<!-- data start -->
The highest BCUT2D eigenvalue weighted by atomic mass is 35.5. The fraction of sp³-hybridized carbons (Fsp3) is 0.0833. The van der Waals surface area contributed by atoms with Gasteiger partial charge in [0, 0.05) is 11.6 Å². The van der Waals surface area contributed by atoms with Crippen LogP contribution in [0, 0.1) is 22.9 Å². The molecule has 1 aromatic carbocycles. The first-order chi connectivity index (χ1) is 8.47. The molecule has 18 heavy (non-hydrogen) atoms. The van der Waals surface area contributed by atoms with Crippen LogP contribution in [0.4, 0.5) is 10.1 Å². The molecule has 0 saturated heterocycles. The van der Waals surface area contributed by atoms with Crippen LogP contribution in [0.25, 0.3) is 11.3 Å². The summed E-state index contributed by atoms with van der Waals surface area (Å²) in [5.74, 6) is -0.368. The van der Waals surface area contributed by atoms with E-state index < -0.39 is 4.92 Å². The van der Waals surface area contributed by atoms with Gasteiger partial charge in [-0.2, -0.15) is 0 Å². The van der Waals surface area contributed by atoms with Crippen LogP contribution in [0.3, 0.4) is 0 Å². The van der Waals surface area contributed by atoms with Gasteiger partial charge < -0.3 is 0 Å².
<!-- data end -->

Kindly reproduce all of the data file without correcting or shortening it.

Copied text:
The highest BCUT2D eigenvalue weighted by atomic mass is 35.5. The fraction of sp³-hybridized carbons (Fsp3) is 0.0833. The van der Waals surface area contributed by atoms with Gasteiger partial charge in [0, 0.05) is 11.6 Å². The van der Waals surface area contributed by atoms with Crippen LogP contribution in [0, 0.1) is 22.9 Å². The molecule has 1 aromatic carbocycles. The first-order chi connectivity index (χ1) is 8.47. The molecule has 18 heavy (non-hydrogen) atoms. The van der Waals surface area contributed by atoms with Crippen LogP contribution in [0.4, 0.5) is 10.1 Å². The molecule has 0 saturated heterocycles. The van der Waals surface area contributed by atoms with Crippen LogP contribution in [0.25, 0.3) is 11.3 Å². The summed E-state index contributed by atoms with van der Waals surface area (Å²) in [5.74, 6) is -0.368. The van der Waals surface area contributed by atoms with E-state index < -0.39 is 4.92 Å². The van der Waals surface area contributed by atoms with Gasteiger partial charge in [-0.2, -0.15) is 0 Å². The van der Waals surface area contributed by atoms with Crippen LogP contribution in [0.3, 0.4) is 0 Å². The van der Waals surface area contributed by atoms with Gasteiger partial charge < -0.3 is 0 Å².